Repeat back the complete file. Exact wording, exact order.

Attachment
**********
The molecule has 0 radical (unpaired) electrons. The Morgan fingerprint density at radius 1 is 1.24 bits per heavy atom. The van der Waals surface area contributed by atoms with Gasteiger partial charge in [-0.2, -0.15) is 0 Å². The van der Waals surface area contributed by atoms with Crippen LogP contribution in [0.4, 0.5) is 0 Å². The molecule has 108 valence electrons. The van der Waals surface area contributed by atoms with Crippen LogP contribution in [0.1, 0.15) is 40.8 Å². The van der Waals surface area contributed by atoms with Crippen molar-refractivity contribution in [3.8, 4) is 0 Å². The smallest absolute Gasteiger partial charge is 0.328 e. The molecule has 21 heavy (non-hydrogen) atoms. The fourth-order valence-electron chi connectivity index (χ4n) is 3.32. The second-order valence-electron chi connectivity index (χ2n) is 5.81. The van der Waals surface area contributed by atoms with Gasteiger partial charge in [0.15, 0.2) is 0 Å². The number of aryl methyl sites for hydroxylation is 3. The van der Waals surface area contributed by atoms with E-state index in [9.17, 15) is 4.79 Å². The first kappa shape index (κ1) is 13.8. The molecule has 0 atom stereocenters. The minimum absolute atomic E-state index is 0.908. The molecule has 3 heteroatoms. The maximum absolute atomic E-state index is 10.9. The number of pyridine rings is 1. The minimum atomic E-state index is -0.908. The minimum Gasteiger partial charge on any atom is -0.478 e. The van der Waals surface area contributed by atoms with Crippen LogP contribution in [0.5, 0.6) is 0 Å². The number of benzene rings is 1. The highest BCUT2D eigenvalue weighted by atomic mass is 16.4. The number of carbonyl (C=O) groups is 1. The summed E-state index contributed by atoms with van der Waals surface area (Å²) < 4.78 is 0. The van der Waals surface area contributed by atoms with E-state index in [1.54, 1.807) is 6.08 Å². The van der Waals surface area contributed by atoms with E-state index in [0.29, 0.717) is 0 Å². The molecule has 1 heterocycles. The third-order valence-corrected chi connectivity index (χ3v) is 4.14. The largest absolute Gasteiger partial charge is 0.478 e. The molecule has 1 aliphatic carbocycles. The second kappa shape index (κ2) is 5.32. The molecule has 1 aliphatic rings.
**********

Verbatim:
The molecule has 0 radical (unpaired) electrons. The Morgan fingerprint density at radius 1 is 1.24 bits per heavy atom. The van der Waals surface area contributed by atoms with Gasteiger partial charge in [-0.2, -0.15) is 0 Å². The van der Waals surface area contributed by atoms with Crippen LogP contribution in [0.4, 0.5) is 0 Å². The molecule has 108 valence electrons. The van der Waals surface area contributed by atoms with Crippen LogP contribution in [0.1, 0.15) is 40.8 Å². The van der Waals surface area contributed by atoms with Crippen molar-refractivity contribution in [3.8, 4) is 0 Å². The smallest absolute Gasteiger partial charge is 0.328 e. The molecule has 21 heavy (non-hydrogen) atoms. The fourth-order valence-electron chi connectivity index (χ4n) is 3.32. The second-order valence-electron chi connectivity index (χ2n) is 5.81. The van der Waals surface area contributed by atoms with Gasteiger partial charge in [0.15, 0.2) is 0 Å². The number of aryl methyl sites for hydroxylation is 3. The van der Waals surface area contributed by atoms with E-state index in [9.17, 15) is 4.79 Å². The first kappa shape index (κ1) is 13.8. The molecule has 0 atom stereocenters. The minimum absolute atomic E-state index is 0.908. The molecule has 3 heteroatoms. The maximum absolute atomic E-state index is 10.9. The number of pyridine rings is 1. The minimum atomic E-state index is -0.908. The minimum Gasteiger partial charge on any atom is -0.478 e. The van der Waals surface area contributed by atoms with Crippen LogP contribution in [0.5, 0.6) is 0 Å². The number of benzene rings is 1. The highest BCUT2D eigenvalue weighted by atomic mass is 16.4. The number of carbonyl (C=O) groups is 1. The summed E-state index contributed by atoms with van der Waals surface area (Å²) < 4.78 is 0. The van der Waals surface area contributed by atoms with E-state index in [1.54, 1.807) is 6.08 Å². The van der Waals surface area contributed by atoms with E-state index in [0.29, 0.717) is 0 Å². The molecule has 1 heterocycles. The third-order valence-corrected chi connectivity index (χ3v) is 4.14. The largest absolute Gasteiger partial charge is 0.478 e. The molecule has 1 aliphatic carbocycles. The second kappa shape index (κ2) is 5.32. The molecule has 1 aliphatic rings.